Identification of very small cancer stem cells expressing hallmarks of pluripotency in B16F10 melanoma cells and their reoccurrence in B16F10-derived clones
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Melanoma is characterized by high heterogeneity and plasticity, most likely due to the presence of mutated melanocyte stem cells or immature progenitor cells in the skin that serves as precursors to melanoma. In the present study, for the first time, we identified rare cells in the murine melanoma B16F10, and human A2058 and SK-MEL-28?cell lines that express pluripotency markers, including Oct4, Nanog, Sox2 and a marker of melanoma cancer cells (ALDH1/2). These cells are very small with round morphology and they grow onto melanoma cells, thereby demonstrating feeder layer dependence similar to that of other pluripotent cells. These cells underwent self-renewal, symmetric and asymmetric division. We called these cells murine very small cancer stem cells (VSCSC). VSCSC were also found in B16F10-derived clones after 3–5 consecutive passages, where they occur as single cells or as small colonies, nevertheless, always using melanoma cells as feeders. These cells formed melanospheres enriched with Oct4-and ALDH1/2-positive cells. We also evaluated the possible effect of VSCSC that presented in the parental cell line (B16F10) and in clones based on their functional characteristics. We found that VCSCS present in the B16F10?cell line reappearing in their clones were required for continuous tumor growth and were responsible for melanoma cell heterogeneity and plasticity rather than directly affecting functional characteristics of melanoma cells. Our data, together with those of previous reports suggested the existence of melanoma-competent melanocyte stem cells, which corroborate the hypothesis of the existence of tumor-initiating cells and cancer stem cell hierarchies, at least in melanoma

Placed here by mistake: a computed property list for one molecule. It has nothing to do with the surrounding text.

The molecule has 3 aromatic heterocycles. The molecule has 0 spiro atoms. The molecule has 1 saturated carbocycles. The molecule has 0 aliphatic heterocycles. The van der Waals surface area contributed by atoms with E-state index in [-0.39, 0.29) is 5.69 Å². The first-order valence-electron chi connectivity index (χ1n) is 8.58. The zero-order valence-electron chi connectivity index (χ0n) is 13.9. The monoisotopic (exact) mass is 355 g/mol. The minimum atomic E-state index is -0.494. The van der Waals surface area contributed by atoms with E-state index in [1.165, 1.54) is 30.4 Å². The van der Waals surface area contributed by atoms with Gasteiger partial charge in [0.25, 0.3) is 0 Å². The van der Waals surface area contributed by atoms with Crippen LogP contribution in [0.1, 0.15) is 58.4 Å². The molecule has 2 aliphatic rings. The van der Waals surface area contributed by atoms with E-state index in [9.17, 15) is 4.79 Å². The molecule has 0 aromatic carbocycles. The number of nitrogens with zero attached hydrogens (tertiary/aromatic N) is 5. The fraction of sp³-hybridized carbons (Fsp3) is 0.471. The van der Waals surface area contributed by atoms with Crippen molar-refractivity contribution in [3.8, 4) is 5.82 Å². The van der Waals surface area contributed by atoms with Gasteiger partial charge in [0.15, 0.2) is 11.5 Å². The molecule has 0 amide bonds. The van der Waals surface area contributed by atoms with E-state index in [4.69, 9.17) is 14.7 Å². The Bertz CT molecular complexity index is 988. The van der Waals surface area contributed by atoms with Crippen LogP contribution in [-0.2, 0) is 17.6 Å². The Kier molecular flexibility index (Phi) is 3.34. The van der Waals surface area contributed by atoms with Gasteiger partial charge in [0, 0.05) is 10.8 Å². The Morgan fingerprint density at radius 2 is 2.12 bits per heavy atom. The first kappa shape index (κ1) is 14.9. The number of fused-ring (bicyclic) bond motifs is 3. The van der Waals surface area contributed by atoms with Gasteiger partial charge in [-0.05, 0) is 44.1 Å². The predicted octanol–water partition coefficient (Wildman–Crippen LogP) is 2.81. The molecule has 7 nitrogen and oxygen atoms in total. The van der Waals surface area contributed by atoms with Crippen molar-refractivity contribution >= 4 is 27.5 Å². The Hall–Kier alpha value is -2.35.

Câmara DAD, Sá Júnior PL, Azevedo RA, Figueiredo CR, Araldi RP, Levy D, et al. Identification of very small cancer stem cells expressing hallmarks of pluripotency in B16F10 melanoma cells and their reoccurrence in B16F10-derived clones. Exp. Cell. Res.. 2020 Apr;391(2):111938. doi:10.1016/j.yexcr.2020.111938.
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